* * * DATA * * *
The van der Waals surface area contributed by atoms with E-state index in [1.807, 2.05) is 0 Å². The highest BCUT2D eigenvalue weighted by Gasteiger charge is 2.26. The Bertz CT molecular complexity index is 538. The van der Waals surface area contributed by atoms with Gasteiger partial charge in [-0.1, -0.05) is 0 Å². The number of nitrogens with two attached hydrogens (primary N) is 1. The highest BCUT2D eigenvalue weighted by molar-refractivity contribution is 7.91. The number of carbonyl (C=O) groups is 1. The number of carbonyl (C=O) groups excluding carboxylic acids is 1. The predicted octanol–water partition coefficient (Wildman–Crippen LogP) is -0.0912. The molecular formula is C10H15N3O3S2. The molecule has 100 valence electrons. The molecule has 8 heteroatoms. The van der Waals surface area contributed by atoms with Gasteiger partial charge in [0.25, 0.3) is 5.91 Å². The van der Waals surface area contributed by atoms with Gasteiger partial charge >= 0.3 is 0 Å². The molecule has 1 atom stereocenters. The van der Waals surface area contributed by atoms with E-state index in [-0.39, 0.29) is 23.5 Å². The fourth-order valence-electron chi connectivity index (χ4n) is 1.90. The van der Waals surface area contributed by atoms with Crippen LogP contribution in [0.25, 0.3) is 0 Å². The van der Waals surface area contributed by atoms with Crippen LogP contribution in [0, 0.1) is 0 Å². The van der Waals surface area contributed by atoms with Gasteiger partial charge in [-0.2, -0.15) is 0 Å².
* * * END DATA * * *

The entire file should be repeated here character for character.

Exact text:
The van der Waals surface area contributed by atoms with E-state index in [1.807, 2.05) is 0 Å². The highest BCUT2D eigenvalue weighted by Gasteiger charge is 2.26. The Bertz CT molecular complexity index is 538. The van der Waals surface area contributed by atoms with Gasteiger partial charge in [-0.1, -0.05) is 0 Å². The number of nitrogens with two attached hydrogens (primary N) is 1. The highest BCUT2D eigenvalue weighted by molar-refractivity contribution is 7.91. The number of carbonyl (C=O) groups is 1. The number of carbonyl (C=O) groups excluding carboxylic acids is 1. The predicted octanol–water partition coefficient (Wildman–Crippen LogP) is -0.0912. The molecular formula is C10H15N3O3S2. The molecule has 100 valence electrons. The molecule has 8 heteroatoms. The van der Waals surface area contributed by atoms with Gasteiger partial charge in [0.25, 0.3) is 5.91 Å². The van der Waals surface area contributed by atoms with Gasteiger partial charge >= 0.3 is 0 Å². The molecule has 1 atom stereocenters. The van der Waals surface area contributed by atoms with E-state index in [-0.39, 0.29) is 23.5 Å². The fourth-order valence-electron chi connectivity index (χ4n) is 1.90. The van der Waals surface area contributed by atoms with Crippen LogP contribution in [0.25, 0.3) is 0 Å². The van der Waals surface area contributed by atoms with Crippen LogP contribution in [0, 0.1) is 0 Å². The van der Waals surface area contributed by atoms with Gasteiger partial charge in [-0.2, -0.15) is 0 Å².